The Effect of Etymological Elaboration on Iranian EFL Learners’ Comprehension and Retention of Idioms

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Volume 8-1 February 2012.

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The Effect of Etymological Elaboration on 

Iranian EFL Learners’ Comprehension and Retention of Idioms


Naser Salehi (M.A.)

Department of Foreign Languages, Darab Branch, Islamic Azad University, Darab, Iran



Naser Salehi is a lecturer at Islamic Azad University of Darab Branch. He is currently teaching English to pre-intermediate students in Iran Language Institute (ILI). His areas of interest are mainly vocabulary acquisition and reading comprehension.


In recent years, idioms have received considerable amount of attention in EFL contexts. Linguists have sought ways to promote learning and teaching methods of these prefabricated language chunks. It is now believed that the meaning of all idioms is not arbitrary but somehow ‘motivated’ by their literal, original usage. This technique, namely, referring to the etymology of idioms in order to understand their idiomatic meaning is called ‘etymological elaboration’. The present study is an attempt to show the effect of such technique on the learners’ comprehension and retention of idioms. The subjects of this study were 50 Iranian advanced students studying English at Bahar Language Institute, Shiraz. They were divided into two homogenous groups of experimental and control. The experimental group was provided with the origins of 15 idioms and then the subjects were asked to identify their meanings. The control group was also demanded to identify the meaning of those idioms but without being informed about their origins. To check the subjects’ retention of the idioms, they were asked to complete a task of providing the missing part of the same idioms. This task was applied one week after the first task. The results of the independent samples t-test (p<0.05) showed that providing learners with the original usage of idioms can effectively enhance their comprehension and retention.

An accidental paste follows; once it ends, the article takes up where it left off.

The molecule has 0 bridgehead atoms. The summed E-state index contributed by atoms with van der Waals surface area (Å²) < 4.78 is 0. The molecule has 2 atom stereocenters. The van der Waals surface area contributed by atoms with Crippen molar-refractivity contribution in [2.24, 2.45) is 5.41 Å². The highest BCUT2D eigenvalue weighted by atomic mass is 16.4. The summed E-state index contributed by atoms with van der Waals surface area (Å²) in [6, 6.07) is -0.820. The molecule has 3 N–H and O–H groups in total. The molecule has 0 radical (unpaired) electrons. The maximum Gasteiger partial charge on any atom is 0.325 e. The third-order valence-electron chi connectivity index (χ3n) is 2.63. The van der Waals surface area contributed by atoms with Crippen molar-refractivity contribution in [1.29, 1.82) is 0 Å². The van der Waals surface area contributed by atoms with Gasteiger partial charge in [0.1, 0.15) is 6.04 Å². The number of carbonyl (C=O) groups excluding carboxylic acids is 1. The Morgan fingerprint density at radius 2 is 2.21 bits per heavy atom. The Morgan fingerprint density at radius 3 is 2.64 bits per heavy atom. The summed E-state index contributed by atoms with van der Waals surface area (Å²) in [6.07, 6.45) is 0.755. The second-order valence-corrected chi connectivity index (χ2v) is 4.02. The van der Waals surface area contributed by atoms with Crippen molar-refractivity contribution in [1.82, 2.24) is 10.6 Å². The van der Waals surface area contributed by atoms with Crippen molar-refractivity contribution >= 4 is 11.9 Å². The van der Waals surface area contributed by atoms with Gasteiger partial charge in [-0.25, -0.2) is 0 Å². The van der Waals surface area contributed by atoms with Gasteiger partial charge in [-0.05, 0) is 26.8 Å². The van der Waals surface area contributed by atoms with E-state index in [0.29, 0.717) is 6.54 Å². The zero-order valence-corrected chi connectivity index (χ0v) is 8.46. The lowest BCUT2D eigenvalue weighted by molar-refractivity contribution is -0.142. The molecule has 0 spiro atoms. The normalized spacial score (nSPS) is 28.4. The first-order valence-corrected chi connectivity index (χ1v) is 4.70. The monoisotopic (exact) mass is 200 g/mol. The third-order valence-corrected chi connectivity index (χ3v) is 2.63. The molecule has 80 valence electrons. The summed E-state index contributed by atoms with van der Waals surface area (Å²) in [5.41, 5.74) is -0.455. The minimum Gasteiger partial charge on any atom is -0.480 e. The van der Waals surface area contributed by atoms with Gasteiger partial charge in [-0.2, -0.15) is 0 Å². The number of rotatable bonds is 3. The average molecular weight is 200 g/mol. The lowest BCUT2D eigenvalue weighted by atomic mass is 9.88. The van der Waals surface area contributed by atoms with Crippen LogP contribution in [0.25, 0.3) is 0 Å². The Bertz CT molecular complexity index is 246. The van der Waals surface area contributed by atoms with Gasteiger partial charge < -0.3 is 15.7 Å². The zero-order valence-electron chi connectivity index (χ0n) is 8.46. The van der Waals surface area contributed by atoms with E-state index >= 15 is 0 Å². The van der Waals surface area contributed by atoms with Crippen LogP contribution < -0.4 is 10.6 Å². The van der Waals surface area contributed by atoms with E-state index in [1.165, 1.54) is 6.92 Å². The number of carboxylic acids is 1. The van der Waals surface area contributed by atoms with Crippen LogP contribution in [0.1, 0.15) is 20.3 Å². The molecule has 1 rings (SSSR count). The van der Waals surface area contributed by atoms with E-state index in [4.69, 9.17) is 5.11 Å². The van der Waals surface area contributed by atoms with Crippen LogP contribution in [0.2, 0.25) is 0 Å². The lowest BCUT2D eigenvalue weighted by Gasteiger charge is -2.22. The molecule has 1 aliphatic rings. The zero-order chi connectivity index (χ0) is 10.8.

Keywords: Etymological Elaboration, Idiom, Comprehension, Retention

Category: 2012